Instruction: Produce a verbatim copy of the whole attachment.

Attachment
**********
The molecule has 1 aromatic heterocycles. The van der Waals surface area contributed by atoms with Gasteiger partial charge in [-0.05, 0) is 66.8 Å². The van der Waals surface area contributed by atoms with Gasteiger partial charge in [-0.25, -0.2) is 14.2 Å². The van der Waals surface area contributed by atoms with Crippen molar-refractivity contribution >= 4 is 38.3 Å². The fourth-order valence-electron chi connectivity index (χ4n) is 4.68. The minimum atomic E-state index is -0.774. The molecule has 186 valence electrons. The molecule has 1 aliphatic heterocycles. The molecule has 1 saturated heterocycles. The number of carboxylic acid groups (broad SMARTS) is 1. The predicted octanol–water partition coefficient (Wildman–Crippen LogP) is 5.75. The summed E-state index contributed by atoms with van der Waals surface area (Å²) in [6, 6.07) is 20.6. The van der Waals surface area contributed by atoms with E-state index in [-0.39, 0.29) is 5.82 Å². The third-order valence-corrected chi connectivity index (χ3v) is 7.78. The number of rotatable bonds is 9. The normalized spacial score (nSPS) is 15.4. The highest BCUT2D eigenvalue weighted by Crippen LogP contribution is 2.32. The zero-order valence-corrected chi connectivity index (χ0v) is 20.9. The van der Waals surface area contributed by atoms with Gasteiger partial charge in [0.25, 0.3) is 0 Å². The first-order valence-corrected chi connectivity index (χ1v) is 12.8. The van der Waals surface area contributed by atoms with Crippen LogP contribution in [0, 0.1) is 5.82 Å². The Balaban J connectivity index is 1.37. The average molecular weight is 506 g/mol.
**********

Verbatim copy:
The molecule has 1 aromatic heterocycles. The van der Waals surface area contributed by atoms with Gasteiger partial charge in [-0.05, 0) is 66.8 Å². The van der Waals surface area contributed by atoms with Gasteiger partial charge in [-0.25, -0.2) is 14.2 Å². The van der Waals surface area contributed by atoms with Crippen molar-refractivity contribution >= 4 is 38.3 Å². The fourth-order valence-electron chi connectivity index (χ4n) is 4.68. The minimum atomic E-state index is -0.774. The molecule has 186 valence electrons. The molecule has 1 aliphatic heterocycles. The molecule has 1 saturated heterocycles. The number of carboxylic acid groups (broad SMARTS) is 1. The predicted octanol–water partition coefficient (Wildman–Crippen LogP) is 5.75. The summed E-state index contributed by atoms with van der Waals surface area (Å²) in [6, 6.07) is 20.6. The van der Waals surface area contributed by atoms with E-state index in [-0.39, 0.29) is 5.82 Å². The third-order valence-corrected chi connectivity index (χ3v) is 7.78. The number of rotatable bonds is 9. The normalized spacial score (nSPS) is 15.4. The highest BCUT2D eigenvalue weighted by Crippen LogP contribution is 2.32. The zero-order valence-corrected chi connectivity index (χ0v) is 20.9. The van der Waals surface area contributed by atoms with Gasteiger partial charge in [0.25, 0.3) is 0 Å². The first-order valence-corrected chi connectivity index (χ1v) is 12.8. The van der Waals surface area contributed by atoms with Crippen LogP contribution in [0, 0.1) is 5.82 Å². The Balaban J connectivity index is 1.37. The average molecular weight is 506 g/mol.